Across the vast landscape of Texas, billions of dollars are being spent to expand and repair bridges and roadways. Although U.S. states are struggling to maintain driveable roadways with dwindling budgets, infrastructure construction is going strong in Texas, thanks to bonds for highway improvements approved by taxpayers in 2003 and 2007. The Texas Department of Transportation (TxDOT) is also exploring public-private partnerships to pay for even more major highway projects in the Houston and Dallas metro areas.
The boom has not caught precast/prestressed concrete producers offguard. “Concrete is the material of choice for bridge design in Texas, and every precaster in the state has a heavy workload right now,” says Chris Lechner, executive director of the Precast Concrete Manufacturers’ Association of Texas (PCMA). He estimates 96 percent of the bridge market is precast/prestressed concrete, with the exception of extremely long spans. He notes that gap is closing with advances in technology such as spliced precast/prestressed girders.
Off the top of his head, Lechner can name multi-billion dollar projects under construction across the state using every conceivable precast product: mechanically stabilized earth (MSE) walls on the I-635 Dallas/Fort Worth connector; hundreds of concrete pilings supporting the Campano Bay bridge; a precast pavement test strip south of Waco; and bridge beams, decks, and sound walls rebuilding the I-35 corridor from Dallas-Fort Worth to San Marcos.
Precasters also have their eyes on exit ramps. TxDOT is exploring test projects using curved precast girder sections that are cast in forms adjusted to a specific radius. The Colorado DOT estimates it has been able to save $1 million per exit, using steel reinforced curved girders.
Potential roadblocks ahead
But road construction in Texas may not continue full speed ahead for much longer. Unless the state legislature approves more taxes or registration fees to fund roadwork by 2014, TxDOT could go into maintenance mode.
“Right now the focus is on water infrastructure, after several years of experiencing the worst drought we’ve seen since the 1950s,” he says. Some precast producers could actually be involved in that construction as well, supplying pipes, culverts, and panels.
Although Texas precasters have benefited from forward-thinking investment in infrastructure, they are bound by the same uncertainty faced by other parts of the country — and the concrete industry. “The total use of concrete in Texas is increasing, especially for pavements,” says Lechner, citing comparable costs of concrete and asphalt. “Concrete delivers a better value for longevity, hands down. But we’re not out of the woods yet. There are so many variables right now; it’s hard to keep track of where the economy is going to go.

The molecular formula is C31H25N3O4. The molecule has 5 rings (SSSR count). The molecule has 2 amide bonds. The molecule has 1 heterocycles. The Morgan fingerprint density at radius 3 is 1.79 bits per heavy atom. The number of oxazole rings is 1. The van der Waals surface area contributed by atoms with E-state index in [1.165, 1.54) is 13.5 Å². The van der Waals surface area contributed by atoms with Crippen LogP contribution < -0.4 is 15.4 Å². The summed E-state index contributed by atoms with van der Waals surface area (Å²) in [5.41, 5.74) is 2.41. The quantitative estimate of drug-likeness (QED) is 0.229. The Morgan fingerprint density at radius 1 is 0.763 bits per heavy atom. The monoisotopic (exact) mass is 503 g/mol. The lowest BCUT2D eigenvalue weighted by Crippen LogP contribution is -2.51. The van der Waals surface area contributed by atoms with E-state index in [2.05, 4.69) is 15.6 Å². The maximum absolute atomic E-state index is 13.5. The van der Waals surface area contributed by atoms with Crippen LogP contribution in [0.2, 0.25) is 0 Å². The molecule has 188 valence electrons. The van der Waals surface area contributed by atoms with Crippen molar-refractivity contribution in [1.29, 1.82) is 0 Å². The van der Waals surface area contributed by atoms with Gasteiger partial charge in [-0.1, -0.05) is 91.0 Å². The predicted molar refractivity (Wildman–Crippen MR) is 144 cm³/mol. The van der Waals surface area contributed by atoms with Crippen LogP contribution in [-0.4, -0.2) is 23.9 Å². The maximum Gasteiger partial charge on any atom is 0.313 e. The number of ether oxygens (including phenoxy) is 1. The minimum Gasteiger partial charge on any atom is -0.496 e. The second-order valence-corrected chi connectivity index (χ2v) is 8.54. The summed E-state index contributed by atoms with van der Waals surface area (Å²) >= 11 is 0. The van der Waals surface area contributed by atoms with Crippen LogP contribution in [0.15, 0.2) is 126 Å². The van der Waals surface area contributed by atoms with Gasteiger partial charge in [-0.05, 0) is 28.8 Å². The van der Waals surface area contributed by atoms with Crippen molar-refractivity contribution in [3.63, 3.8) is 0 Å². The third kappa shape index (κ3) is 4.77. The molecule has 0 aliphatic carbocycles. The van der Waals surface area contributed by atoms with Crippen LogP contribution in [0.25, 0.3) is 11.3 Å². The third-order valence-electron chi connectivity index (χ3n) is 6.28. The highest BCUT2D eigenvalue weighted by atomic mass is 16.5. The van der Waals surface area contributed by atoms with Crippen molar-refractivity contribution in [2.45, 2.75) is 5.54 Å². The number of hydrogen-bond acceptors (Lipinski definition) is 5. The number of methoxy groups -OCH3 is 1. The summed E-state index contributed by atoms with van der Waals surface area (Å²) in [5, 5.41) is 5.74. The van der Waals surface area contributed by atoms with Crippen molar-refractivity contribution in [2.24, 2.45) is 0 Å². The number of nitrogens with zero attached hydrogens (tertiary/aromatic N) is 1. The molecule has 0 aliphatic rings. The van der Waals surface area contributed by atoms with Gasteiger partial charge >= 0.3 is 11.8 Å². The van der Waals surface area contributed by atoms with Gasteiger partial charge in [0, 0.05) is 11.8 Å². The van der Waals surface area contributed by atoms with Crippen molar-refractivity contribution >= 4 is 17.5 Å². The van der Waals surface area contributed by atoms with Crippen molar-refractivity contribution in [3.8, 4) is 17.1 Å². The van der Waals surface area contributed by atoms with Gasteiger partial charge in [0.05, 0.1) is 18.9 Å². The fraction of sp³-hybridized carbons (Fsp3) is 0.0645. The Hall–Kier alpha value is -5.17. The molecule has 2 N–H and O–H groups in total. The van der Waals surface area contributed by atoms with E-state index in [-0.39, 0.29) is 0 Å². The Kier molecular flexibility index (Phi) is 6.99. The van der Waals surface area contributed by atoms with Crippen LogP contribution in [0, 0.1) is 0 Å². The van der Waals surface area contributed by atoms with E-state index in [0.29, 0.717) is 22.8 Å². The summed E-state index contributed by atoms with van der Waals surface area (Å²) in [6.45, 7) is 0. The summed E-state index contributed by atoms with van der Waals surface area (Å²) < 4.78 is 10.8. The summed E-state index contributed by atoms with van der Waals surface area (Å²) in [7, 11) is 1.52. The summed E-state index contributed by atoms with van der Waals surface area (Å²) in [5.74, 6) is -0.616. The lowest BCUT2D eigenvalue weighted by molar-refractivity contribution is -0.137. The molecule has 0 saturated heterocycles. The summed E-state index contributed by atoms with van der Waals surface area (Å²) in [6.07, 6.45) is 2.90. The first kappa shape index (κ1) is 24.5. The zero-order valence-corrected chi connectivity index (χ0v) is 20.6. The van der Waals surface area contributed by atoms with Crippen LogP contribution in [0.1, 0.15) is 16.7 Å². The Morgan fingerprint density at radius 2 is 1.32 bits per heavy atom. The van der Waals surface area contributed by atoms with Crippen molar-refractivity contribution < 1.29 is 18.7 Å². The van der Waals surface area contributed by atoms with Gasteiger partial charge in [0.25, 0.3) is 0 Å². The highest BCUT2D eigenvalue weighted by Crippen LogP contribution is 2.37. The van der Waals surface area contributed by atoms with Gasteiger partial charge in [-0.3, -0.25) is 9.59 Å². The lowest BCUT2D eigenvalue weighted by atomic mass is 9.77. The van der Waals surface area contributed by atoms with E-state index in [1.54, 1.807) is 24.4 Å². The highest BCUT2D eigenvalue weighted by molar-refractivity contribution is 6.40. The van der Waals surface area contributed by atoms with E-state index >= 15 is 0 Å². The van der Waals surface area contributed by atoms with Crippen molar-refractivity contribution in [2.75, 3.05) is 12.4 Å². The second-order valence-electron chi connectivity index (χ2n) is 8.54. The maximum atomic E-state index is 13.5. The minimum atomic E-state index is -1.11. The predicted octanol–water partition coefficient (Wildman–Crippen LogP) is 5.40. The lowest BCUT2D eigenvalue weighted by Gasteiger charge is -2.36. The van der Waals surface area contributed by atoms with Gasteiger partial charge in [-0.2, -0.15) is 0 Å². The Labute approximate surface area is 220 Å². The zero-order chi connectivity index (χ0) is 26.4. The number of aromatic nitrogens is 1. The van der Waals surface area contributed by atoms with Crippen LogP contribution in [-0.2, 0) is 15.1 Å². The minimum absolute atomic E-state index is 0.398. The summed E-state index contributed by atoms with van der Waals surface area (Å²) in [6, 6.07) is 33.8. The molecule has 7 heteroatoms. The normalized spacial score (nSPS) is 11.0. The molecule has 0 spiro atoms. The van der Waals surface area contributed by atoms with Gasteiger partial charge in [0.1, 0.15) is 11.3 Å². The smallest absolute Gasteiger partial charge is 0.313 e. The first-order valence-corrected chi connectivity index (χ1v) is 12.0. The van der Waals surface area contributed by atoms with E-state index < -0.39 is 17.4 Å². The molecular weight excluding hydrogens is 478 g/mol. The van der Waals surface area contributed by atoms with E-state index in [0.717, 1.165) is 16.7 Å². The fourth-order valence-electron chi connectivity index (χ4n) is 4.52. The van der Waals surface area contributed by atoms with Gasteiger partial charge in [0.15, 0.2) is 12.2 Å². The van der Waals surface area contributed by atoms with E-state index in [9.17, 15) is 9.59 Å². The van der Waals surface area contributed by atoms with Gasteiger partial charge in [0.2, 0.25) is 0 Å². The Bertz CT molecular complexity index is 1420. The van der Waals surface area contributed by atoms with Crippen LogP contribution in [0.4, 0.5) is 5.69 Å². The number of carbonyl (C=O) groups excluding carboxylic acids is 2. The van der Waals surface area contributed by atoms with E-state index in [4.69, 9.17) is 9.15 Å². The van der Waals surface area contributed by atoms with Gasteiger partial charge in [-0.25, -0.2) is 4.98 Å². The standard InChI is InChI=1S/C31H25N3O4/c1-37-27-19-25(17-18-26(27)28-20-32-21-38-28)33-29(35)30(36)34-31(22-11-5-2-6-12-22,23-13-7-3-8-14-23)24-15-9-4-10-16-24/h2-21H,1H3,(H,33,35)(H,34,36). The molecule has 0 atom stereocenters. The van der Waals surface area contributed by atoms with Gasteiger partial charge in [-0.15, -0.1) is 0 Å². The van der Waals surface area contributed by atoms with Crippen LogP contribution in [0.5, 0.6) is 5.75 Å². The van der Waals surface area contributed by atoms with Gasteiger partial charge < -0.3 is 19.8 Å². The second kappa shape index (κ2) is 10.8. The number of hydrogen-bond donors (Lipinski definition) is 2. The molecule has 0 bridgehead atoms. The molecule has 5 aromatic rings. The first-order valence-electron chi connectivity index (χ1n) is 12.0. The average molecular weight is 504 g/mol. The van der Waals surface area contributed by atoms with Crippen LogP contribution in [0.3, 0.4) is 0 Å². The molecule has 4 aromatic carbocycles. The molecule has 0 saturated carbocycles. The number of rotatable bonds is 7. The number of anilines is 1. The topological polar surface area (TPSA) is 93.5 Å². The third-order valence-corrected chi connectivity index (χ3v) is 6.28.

“What impresses me about precasters is that they are always innovating,” says Lechner. “The industry is constantly improving.” This restlessness has served producers well during economic downturns, and it may be what keeps them afloat through tough times in the future.
Here, we highlight three Texas precast producers and the ways in which they are meeting the challenges of their competitive infrastructure market with creativity, quick thinking, and a dedication to high-quality products.
Sylvan Avenue Bridge
Looking out over the site of the new Sylvan Avenue Bridge in Dallas, Jorge Hinojosa, P.E. sees the future of precast concrete. “The precast industry has taken, and will continue to take, a larger piece of the steel girder market over the next five years,” says the general manager of Bexar Concrete Works.
For 35 years, the Dallas precast/prestressed producer has specialized in making concrete elements for highways. Currently, Bexar is casting girders for the Sylvan Avenue Bridge, which will connect downtown and west Dallas when it opens early 2014. The 3500-foot, six-lane bridge replaces a flood-prone two-lane road and three separate bridges that cross two levees and the Trinity River.
The City of Dallas calls it a “vital project [that] will provide a new bridge across the last of the Dallas streets low water crossings.” The project will raise the elevation of Sylvan Avenue to eliminate the frequent flooding and closures experienced on the current road. The public will also benefit from new bike lanes, sidewalks on each shoulder, and a ramp for pedestrian access to a park.
In January, Bexar began casting the 150-foot girders it will supply for the bridge, including standard 28-, 54-, and 82-inch prestressed girders, as well as spliced precast/prestressed girders to span 250 feet. The project consists of 23 spans, 14 of which are typical 82-inch prestressed girders and nine that are divided in three units of three spliced, post-tensioned girders.